#G2010 – what I said (and didn’t get the chance to say)

by Stephen Tall on October 27, 2009

I mentioned last week that I was speaking at the Government 2010 conference as part of a panel discussion on ‘Blogging, Social Media and New Media’. 45 minutes might be enough time – at least if you believe Tony Blair – for the Iraqis to have launched weapons of mass destruction directed against the UK; but it was enough time only to scratch the surface of this topic.

With four speakers, Iain Dale as chair instructed us all to stick to a strict 5 minutes. As I (too often) find conferences are long on theory and terminology, and short on real-life practise, I used my one-twelfth of an hour to offer case-studies of some of the exempla of Lib Dem e-campaigning as highlighted by this year’s Lib Dem Blog of the Year awards.

I even went so far as to dissent from the verdict of my fellow judges in giving the award to Jo Swinson for her live-tweeting during Prime Minister’s Questions; personally, I thought Daisy Benson’s or Steve Webb’s uses of Facebook to engage directly with their constituents were better examples of the utility of web 2.0 (though to be fair to Jo, she is also very active on Facebook).

I summed up, a tad tritely, that the best e-campaigning – like all the best campaigning – succeeded if it scored highly against the following three key criteria: had it resulted in better information being made available, more effective consultation being undertaken, and greater empowerment for voters?

Fortunately the rest of the session – the two-thirds of an hour when I wasn’t speaking – has been very effectively sumarised by Andrew over at the DavePress blog: so if you want to read more about what the other speakers – Mick Fealty, Craig Elder and Adam Parker – had to say, then head there.

In truth, I’m not sure whether the audience learned much that was new: trying simultaneously to cover blogging, social networking and open-source government information all in one session meant we skated over evrything and deep-mined nothing. In any case, despite the fact that each can be umbrella-ed under the term ‘new media’ doesn’t mean they actually have much in common.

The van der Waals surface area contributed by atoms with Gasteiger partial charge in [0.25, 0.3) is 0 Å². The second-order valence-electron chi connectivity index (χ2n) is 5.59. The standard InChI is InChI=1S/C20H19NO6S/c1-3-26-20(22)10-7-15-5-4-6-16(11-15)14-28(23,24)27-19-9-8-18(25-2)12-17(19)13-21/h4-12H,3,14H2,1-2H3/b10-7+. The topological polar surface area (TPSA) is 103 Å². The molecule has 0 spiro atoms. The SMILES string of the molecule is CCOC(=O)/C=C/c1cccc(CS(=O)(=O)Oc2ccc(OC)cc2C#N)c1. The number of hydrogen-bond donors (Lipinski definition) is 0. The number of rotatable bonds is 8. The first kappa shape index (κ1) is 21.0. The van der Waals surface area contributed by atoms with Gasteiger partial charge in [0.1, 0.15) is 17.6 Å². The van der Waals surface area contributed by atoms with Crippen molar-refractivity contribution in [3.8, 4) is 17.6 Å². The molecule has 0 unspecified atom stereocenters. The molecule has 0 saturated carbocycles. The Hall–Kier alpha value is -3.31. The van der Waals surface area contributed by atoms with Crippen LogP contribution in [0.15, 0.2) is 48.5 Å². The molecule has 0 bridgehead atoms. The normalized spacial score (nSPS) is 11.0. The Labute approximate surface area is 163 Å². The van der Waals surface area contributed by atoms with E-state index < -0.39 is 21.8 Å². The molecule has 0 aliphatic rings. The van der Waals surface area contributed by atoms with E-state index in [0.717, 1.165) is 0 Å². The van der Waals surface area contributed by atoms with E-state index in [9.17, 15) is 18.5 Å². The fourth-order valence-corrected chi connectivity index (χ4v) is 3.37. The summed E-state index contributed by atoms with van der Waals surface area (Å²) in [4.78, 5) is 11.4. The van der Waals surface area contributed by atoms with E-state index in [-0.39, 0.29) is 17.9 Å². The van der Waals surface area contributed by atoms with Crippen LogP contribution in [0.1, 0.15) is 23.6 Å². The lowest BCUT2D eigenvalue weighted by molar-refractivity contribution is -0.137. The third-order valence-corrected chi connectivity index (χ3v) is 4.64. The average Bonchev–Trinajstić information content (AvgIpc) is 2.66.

The challenge for making government information online is not whether you can do so technically, but how you can do so meaningfully – as Adam Parker put it during the Q&A, how you can ‘localise’ information to make it relevant to people, rather than simply spew out copious quantities, and splatter everyone with information overload? I don’t think government, let alone councils, have really grappled with that issue yet.

Yet blogging is a totally different phenomenon. Its universal reach is pretty irrelevant. After all, Iain – one of the top two best-read bloggers – attracts roughly 100,000 readers each month. But The Independent – the least-read national newspaper – is read by some 650,000 people every day. Blogging, and bloggers, are small-fry, for all that some of our number like to deride the ‘dead tree press’.

What we do have, out of all proportion to our readership, though, is influence. Iain’s blog is read by a few thousand people a day; but they include a high number of people who run the country, or tell the rest of us about how it’s being run.

It reminds me of the old story about Peter Jay, a former economics editor for The Times. As Jeremy Paxman retails in his book, Friends in High Places, he

… was once assailed by a not-very-clever sub-editor laying out a piece he had written for the next morning.
‘I can’t understand your article,’ he said, rather truculently.
Jay drew breath for a moment, then replied:
‘You’re not supposed to. It’s written for three people. Two of them are at the Treasury and the other’s at the Bank of England.

It’s easy to mock Jay’s old-school attitude, yet he was merely anticipating the impact niche opinion in the media (of which blogging is one element). Richard Littlejohn’s Mail columns are read by millions; but it’s Peter Riddell – scarcely a household name – whose words are weighed carefully in Westminster. Reach and influence depend on who’s reading you, not solely on how many are reading you.